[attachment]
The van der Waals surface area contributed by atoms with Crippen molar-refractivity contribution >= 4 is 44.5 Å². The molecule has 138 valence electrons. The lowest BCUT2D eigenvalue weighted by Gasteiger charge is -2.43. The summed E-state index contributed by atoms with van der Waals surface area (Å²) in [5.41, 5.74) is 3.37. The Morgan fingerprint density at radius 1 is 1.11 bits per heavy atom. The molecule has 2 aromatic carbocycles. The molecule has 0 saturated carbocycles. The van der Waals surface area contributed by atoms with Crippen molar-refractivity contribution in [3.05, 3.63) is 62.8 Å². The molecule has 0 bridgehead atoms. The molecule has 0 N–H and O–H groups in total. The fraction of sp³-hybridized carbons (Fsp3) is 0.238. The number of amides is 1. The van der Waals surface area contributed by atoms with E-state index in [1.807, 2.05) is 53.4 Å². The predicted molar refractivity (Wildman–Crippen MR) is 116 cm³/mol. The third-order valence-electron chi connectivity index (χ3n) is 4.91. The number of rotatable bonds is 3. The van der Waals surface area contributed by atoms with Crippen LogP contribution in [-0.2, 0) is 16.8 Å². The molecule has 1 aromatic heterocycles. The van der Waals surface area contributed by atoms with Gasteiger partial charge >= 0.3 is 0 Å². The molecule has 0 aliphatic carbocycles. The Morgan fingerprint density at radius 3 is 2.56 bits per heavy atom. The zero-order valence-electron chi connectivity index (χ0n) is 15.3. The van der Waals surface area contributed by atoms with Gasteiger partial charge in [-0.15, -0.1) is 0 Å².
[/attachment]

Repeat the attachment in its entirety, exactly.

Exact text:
The van der Waals surface area contributed by atoms with Crippen molar-refractivity contribution >= 4 is 44.5 Å². The molecule has 138 valence electrons. The lowest BCUT2D eigenvalue weighted by Gasteiger charge is -2.43. The summed E-state index contributed by atoms with van der Waals surface area (Å²) in [5.41, 5.74) is 3.37. The Morgan fingerprint density at radius 1 is 1.11 bits per heavy atom. The molecule has 2 aromatic carbocycles. The molecule has 0 saturated carbocycles. The van der Waals surface area contributed by atoms with Crippen molar-refractivity contribution in [3.05, 3.63) is 62.8 Å². The molecule has 0 bridgehead atoms. The molecule has 0 N–H and O–H groups in total. The fraction of sp³-hybridized carbons (Fsp3) is 0.238. The number of amides is 1. The van der Waals surface area contributed by atoms with E-state index in [1.807, 2.05) is 53.4 Å². The predicted molar refractivity (Wildman–Crippen MR) is 116 cm³/mol. The third-order valence-electron chi connectivity index (χ3n) is 4.91. The number of rotatable bonds is 3. The van der Waals surface area contributed by atoms with Crippen LogP contribution in [-0.2, 0) is 16.8 Å². The molecule has 1 aromatic heterocycles. The van der Waals surface area contributed by atoms with Gasteiger partial charge >= 0.3 is 0 Å². The molecule has 0 aliphatic carbocycles. The Morgan fingerprint density at radius 3 is 2.56 bits per heavy atom. The zero-order valence-electron chi connectivity index (χ0n) is 15.3. The van der Waals surface area contributed by atoms with Gasteiger partial charge in [-0.15, -0.1) is 0 Å².